Unrest

November 6, 2016 — Leave a comment

In light of my recent post on the 2016 election I feel compelled to clarify my position as I was asked the poignant question: do you want unrest? To this I would answer no but that’s far too simple a response and doesn’t take into the account the nuance of the situation. For one can be content with outward expressions of unrest without condoning violence. In turn civil unrest can manifest itself with both positive and negative effects on a society. Personally irregardless of the election results I don’t foresee there being much unrest in the forms of violence. However, the sentiments of those discontent with the current direction of the country and world  are going to grow exponentially so long as the establishment continues to ignore them.

Firstly I will point to how Christianity has influenced my perspective on unrest. I am of the belief that God ultimately has a plan for the world and that He is far more wiser than me as can be seen in verses Isaiah 28:29, Ephesians 1:11, 2 Timothy 1:9, etc. So for me ultimately who wins the election won’t effect my outlook on the world or cause my heart to tremble because if its God will who am I to oppose it. Furthermore we are called not to look upon the government or other people to protect our mind and bodies. Christianity calls for Christians to both respect those in authority  as well as use judgement in order to keep in accordance with God’s thelēma (Romans 12:2). When there is a clash of wills unrest will occur.

Secondly from a more historical perspective one can look at ancient Rome and the rise of the Populares faction in response to growing unrest between the plebeians and rich elites. Tiberius Sempronius Gracchus and Gaius Sempronius Gracchus were a pair of plebeian tribunes  during the 2nd Century BC , who sought to introduce land reforms and other populist legislations in ancient Rome. Naturally the wealthy senators and land owners were not keen on acknowledging the troubles of the poor plebeians which were being championed by the Gracchus brothers. The elites used all their power and influence to depose of them however the seeds were sown  and the Senate would later come to find an even more formidable foe 60 years later in the form of one, Julius Caesar. In the same way that elites squashed the reforms of the Gracchus brothers, I fear that the American political establishment is sending the US down a similar path. Sure they may win the battle, i.e. the 2016 election, but it remains to be seen if they will in fact win the war or lose to an even more deadlier creation.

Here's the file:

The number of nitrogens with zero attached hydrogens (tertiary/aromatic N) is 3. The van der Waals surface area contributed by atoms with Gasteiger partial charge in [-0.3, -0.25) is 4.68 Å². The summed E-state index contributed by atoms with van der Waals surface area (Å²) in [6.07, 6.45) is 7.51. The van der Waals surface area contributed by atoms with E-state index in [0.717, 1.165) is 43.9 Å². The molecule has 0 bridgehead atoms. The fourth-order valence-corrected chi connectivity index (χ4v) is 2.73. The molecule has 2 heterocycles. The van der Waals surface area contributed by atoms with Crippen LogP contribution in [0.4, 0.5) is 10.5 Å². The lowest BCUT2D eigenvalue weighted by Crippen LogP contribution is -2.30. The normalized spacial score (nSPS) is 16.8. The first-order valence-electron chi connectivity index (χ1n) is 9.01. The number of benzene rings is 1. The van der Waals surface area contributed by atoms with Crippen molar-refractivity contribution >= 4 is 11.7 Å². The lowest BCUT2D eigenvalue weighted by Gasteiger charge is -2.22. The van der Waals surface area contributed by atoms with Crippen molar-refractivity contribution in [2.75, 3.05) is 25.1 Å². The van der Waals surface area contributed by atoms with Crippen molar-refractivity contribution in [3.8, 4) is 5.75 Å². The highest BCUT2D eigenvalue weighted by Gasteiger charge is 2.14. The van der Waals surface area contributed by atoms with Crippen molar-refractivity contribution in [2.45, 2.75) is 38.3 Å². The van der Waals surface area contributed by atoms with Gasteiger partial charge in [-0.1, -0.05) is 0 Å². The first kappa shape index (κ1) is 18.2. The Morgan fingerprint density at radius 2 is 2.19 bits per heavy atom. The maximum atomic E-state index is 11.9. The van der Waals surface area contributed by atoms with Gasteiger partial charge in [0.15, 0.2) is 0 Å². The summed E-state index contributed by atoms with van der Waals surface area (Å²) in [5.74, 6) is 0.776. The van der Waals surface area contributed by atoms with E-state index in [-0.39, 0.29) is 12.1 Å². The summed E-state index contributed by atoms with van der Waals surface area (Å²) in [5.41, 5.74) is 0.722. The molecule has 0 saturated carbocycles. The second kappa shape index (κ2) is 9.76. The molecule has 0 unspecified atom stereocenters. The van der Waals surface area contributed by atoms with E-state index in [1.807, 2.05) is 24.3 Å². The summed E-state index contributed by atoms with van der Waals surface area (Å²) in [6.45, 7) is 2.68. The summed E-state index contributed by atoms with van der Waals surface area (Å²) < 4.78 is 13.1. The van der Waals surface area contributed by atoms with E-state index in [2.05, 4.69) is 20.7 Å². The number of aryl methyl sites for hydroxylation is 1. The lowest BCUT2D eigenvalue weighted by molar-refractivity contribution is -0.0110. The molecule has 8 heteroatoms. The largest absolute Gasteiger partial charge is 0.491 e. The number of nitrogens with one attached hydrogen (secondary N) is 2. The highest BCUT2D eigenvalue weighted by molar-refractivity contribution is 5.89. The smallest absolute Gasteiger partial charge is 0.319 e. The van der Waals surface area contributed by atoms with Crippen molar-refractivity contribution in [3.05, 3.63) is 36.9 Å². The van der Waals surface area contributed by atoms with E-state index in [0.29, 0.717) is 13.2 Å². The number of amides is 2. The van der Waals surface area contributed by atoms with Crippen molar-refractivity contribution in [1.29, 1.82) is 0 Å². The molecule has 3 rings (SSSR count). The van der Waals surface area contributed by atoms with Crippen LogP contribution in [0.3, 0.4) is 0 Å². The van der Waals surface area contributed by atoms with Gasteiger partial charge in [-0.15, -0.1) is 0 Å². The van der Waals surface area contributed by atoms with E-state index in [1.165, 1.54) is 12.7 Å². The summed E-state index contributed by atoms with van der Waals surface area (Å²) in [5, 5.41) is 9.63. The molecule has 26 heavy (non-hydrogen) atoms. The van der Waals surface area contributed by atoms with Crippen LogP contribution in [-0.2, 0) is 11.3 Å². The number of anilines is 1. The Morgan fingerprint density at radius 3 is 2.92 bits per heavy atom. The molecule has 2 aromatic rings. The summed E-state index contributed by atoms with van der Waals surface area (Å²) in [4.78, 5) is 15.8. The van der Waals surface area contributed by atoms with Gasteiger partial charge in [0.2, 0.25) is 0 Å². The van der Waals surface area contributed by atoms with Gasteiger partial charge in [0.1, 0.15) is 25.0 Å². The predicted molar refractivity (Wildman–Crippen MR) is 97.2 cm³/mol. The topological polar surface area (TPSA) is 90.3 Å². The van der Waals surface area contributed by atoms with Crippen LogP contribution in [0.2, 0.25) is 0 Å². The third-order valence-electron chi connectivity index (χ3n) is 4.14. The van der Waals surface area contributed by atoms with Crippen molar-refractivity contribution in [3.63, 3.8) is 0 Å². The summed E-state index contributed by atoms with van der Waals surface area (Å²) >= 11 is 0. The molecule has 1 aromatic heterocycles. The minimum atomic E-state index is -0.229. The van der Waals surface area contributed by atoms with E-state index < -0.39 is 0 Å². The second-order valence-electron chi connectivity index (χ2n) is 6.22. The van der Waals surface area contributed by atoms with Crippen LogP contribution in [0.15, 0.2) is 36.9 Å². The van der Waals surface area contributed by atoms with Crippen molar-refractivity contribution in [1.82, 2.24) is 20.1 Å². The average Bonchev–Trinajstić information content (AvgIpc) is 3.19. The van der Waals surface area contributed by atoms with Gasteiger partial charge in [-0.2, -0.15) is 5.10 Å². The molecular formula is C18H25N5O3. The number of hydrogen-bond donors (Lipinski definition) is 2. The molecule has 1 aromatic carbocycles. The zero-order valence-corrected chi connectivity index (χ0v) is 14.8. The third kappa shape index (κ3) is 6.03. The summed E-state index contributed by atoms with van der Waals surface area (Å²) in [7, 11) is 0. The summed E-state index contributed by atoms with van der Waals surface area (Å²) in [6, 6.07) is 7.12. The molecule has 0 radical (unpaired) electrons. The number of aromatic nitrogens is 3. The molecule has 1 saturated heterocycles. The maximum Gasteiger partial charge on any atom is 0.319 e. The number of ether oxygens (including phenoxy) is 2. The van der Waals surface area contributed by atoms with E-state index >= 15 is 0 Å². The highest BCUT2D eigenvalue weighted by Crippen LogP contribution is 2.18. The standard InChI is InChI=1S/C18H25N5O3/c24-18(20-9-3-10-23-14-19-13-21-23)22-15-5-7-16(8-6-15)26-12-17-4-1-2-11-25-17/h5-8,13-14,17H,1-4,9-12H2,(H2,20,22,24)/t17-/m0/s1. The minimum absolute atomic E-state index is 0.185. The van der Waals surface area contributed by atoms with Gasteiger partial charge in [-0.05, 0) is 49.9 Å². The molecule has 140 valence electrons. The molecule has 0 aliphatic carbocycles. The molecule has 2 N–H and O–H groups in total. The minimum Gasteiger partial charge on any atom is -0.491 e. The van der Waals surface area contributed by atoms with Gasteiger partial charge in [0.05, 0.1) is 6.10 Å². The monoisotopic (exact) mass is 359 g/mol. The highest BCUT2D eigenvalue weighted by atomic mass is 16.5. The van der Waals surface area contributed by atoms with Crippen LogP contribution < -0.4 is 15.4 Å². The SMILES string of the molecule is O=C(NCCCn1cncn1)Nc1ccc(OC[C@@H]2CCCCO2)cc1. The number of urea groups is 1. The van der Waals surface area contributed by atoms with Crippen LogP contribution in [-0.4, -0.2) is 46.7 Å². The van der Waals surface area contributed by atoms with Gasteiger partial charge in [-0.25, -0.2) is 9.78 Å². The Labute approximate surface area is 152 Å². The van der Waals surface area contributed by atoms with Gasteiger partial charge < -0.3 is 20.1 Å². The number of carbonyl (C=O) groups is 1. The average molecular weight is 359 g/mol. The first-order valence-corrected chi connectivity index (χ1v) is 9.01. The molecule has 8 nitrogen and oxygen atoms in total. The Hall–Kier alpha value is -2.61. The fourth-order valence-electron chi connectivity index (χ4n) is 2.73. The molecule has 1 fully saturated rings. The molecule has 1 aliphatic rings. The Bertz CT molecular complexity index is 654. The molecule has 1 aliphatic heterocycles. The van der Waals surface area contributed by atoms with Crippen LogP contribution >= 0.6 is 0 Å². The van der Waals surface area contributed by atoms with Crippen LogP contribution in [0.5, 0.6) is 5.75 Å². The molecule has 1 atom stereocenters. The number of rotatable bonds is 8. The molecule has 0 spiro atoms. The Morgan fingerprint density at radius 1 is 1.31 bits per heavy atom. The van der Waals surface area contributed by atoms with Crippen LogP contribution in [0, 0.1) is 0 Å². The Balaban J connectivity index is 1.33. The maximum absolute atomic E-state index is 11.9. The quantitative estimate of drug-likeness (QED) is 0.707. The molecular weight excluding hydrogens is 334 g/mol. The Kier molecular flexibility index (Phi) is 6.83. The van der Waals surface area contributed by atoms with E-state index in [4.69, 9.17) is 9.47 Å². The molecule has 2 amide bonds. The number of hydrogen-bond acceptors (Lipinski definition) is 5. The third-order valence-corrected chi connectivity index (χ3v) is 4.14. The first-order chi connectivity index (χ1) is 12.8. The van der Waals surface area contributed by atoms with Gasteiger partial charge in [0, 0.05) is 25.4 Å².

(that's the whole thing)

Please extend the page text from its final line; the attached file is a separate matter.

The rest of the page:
Finally a short look at what one of the minds of the enlightenment thought  in regards to government and unrest. John Locke who largely influenced the American founding fathers viewed unrest as a legitimate reaction to a government which overstepped its boundaries. Locke declared that under natural law, all people have the right to life, liberty, and estate; under the social contract, the people could instigate a revolution against the government when it acted against the interests of citizens, to replace the government with one that served the interests of citizens. In such cases Locke argued that it was a moral imperative to replace the government by any means. His works influenced the English Civil War, American Revolution, and French Revolution.

So that is why I am not particularly bothered by the idea that a disruption in the status quo would see civil unrest. As long as people are still fallible and governments continue to ignore their constituents there will be the need from time to time for conflicts to take place.

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